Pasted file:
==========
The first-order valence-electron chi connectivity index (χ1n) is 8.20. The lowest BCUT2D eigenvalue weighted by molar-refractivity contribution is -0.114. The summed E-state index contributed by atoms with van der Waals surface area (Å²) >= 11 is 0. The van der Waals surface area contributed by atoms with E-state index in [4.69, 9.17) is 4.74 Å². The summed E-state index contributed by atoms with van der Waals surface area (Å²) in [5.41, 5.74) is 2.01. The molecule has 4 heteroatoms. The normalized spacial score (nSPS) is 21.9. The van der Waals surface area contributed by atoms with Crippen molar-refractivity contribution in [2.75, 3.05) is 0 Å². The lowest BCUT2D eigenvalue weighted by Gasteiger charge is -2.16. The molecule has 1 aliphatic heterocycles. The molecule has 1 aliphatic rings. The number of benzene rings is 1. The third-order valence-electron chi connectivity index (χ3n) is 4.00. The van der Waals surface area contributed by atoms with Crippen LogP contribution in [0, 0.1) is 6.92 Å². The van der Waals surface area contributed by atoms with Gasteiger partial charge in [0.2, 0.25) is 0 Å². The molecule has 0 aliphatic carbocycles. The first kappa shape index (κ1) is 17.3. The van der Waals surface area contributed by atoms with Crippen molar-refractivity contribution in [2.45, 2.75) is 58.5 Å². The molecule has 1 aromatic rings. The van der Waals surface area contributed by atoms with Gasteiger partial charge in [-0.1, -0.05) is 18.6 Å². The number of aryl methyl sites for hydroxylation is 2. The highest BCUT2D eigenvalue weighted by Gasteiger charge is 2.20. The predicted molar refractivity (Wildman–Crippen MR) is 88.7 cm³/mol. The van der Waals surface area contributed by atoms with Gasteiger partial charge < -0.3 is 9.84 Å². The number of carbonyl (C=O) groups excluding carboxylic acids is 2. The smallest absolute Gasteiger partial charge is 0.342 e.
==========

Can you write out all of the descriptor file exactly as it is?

The first-order valence-electron chi connectivity index (χ1n) is 8.20. The lowest BCUT2D eigenvalue weighted by molar-refractivity contribution is -0.114. The summed E-state index contributed by atoms with van der Waals surface area (Å²) >= 11 is 0. The van der Waals surface area contributed by atoms with E-state index in [4.69, 9.17) is 4.74 Å². The summed E-state index contributed by atoms with van der Waals surface area (Å²) in [5.41, 5.74) is 2.01. The molecule has 4 heteroatoms. The normalized spacial score (nSPS) is 21.9. The van der Waals surface area contributed by atoms with Crippen molar-refractivity contribution in [2.75, 3.05) is 0 Å². The lowest BCUT2D eigenvalue weighted by Gasteiger charge is -2.16. The molecule has 1 aliphatic heterocycles. The molecule has 1 aliphatic rings. The number of benzene rings is 1. The third-order valence-electron chi connectivity index (χ3n) is 4.00. The van der Waals surface area contributed by atoms with Crippen LogP contribution in [0, 0.1) is 6.92 Å². The van der Waals surface area contributed by atoms with Gasteiger partial charge in [0.2, 0.25) is 0 Å². The molecule has 0 aliphatic carbocycles. The first kappa shape index (κ1) is 17.3. The van der Waals surface area contributed by atoms with Crippen molar-refractivity contribution in [2.45, 2.75) is 58.5 Å². The molecule has 1 aromatic rings. The van der Waals surface area contributed by atoms with Gasteiger partial charge in [-0.1, -0.05) is 18.6 Å². The number of aryl methyl sites for hydroxylation is 2. The highest BCUT2D eigenvalue weighted by Gasteiger charge is 2.20. The predicted molar refractivity (Wildman–Crippen MR) is 88.7 cm³/mol. The van der Waals surface area contributed by atoms with Gasteiger partial charge < -0.3 is 9.84 Å². The number of carbonyl (C=O) groups excluding carboxylic acids is 2. The smallest absolute Gasteiger partial charge is 0.342 e.